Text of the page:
solid blow at his jaw, and those were the last words the man spoke until
Sensing that his partner had been disarmed, the wounded man
fired again. Joe instinctively lunged to one side, and though he felt the
wind whiz past his ear, the bullet missed him. He surged forward to grab
the man's gun hand and easily wrestled it away from him. "Don't try
anything," he warned, keeping his gun on the man while he reached down for
the key ring. He opened the cell next to Carlton and ordered the man
"How?" the man snarled. "You hit me in the leg."
"Mister, you can crawl for all I care," Joe said.
Sensing that the young sheriff meant what he said, the wounded
man did just that. Once he was locked in, Joe opened another cell and
dragged the unconscious man inside. Only when both new prisoners were
secured did he light a coal oil lamp. "Well, well. I should have guessed,"
he said as he recognized the two men who had supported Carlson in the
saloon. "You'd have been better off to accept these accommodations the
first time I offered, gents."
A loud banging on the door told Joe that the commotion at the
jail had not gone unnoticed. Hand resting just above his right hip, he
stepped to the door. "Attempted jailbreak," he explained to the half dozen
men gathered outside. "All taken care of, but I'd appreciate it if one of
you went for the doctor. We got a couple of men here need some attention."
Three, to be exact, he admitted to himself as he shut the door and pressed
his covering hand against his bare side to stop the bleeding. He wasn't
about to let the townsfolk know he was hurt until he had to. Some other
idiot might decide a wounded sheriff represented a good opportunity for a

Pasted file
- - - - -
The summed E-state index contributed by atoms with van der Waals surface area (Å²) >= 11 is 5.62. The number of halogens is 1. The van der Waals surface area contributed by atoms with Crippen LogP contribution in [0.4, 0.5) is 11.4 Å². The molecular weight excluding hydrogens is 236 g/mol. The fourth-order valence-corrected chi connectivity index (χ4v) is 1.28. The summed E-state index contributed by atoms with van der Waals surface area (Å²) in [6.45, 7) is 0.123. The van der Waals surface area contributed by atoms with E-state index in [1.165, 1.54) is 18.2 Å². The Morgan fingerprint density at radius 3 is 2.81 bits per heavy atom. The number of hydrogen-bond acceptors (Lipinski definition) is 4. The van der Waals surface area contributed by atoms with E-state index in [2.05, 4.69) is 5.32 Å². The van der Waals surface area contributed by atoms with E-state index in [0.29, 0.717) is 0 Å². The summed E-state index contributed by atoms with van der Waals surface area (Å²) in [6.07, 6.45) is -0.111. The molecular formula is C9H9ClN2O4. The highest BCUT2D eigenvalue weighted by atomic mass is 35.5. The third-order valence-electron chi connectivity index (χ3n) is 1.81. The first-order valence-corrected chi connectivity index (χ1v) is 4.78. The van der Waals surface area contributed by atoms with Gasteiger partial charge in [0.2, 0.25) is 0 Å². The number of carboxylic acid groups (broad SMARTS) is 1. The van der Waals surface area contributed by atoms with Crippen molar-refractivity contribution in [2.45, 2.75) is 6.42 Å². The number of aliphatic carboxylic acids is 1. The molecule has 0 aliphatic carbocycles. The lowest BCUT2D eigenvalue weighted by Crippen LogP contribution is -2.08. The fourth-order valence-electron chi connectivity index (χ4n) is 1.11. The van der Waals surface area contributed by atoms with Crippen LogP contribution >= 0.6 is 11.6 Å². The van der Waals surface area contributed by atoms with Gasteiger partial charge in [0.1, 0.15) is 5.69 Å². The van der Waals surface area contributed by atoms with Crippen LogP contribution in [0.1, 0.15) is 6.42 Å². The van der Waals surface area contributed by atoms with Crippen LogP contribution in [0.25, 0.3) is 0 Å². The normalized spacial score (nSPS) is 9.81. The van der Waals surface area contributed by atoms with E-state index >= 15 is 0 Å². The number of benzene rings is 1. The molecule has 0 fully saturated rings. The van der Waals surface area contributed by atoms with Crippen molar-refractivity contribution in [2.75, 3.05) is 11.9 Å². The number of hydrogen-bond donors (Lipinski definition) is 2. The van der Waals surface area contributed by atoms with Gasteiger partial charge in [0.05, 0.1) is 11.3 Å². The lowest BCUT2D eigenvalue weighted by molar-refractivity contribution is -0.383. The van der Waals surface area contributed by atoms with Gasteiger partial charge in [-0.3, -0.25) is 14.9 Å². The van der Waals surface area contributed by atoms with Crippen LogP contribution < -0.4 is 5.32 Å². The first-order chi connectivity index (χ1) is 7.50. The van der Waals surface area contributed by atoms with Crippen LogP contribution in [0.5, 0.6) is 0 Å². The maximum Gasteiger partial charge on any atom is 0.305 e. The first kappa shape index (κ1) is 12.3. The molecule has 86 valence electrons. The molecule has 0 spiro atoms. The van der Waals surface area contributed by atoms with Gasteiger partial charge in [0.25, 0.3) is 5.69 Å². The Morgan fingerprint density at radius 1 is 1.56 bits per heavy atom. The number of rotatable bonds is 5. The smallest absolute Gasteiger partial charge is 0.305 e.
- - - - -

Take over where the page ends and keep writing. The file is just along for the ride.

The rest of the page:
little late-night lawbreaking.
* * * * *
Little Joe dismounted cautiously, hitching in a sharp breath as
the movement pulled at the stitches in his side. The wound wasn't serious,
and he'd managed to hide it from most of the people he was hired to protect
throughout his final days in Rubicon. He would, of course, eventually have
to admit it to his family or renege on his promise to the doctor to take it
easy for a few days, but he didn't want to spoil his homecoming by spilling
that pile of beans first thing.
He moved toward the front door, opened it and forced himself to
enter with an easy lope that actually required intense concentration and
acting skill to rival that of Edwin Booth himself. "Hello, brothers," he
called to the pair playing checkers before the fire. "I see you two are
working hard as ever."
With a wide grin Hoss looked up from the game. "Hey, little
brother, good to see you."
"Good to be home, brother. Good to be home," Joe replied as
took off his hat and jacket.
"Good to have you home," Adam said.
"For the barn chores?" Joe teased, curling his gun belt atop
"Prime reason," Adam chuckled.
Ben came from the alcove where his desk was to engulf his son in
a side-squeezing hug. Joe returned it, hiding his face on his father's
shoulder so no one would see him wince. "I missed you, boy," Ben said.
"Same here, Pa," Joe said as he held his father at arms' length
and gazed warmly into the beloved face, "and I don't reckon I'll be straying
far from home for quite some spell. I think I've had my fill of
Adam seemed to sense something more than homesickness underlying
that remark. "How'd it go, Joe?" he asked. "Any trouble crossing your
Rubicon . . . again?"
It was the perfect opening, but Joe wasn't ready yet for the
inevitable hovering that would greet his announcement of his injury."You
didn't have to ride to my rescue, did you?" he asked with a cocky grin.
"After all, Adam, what could possibly happen in a little town like Rubicon?"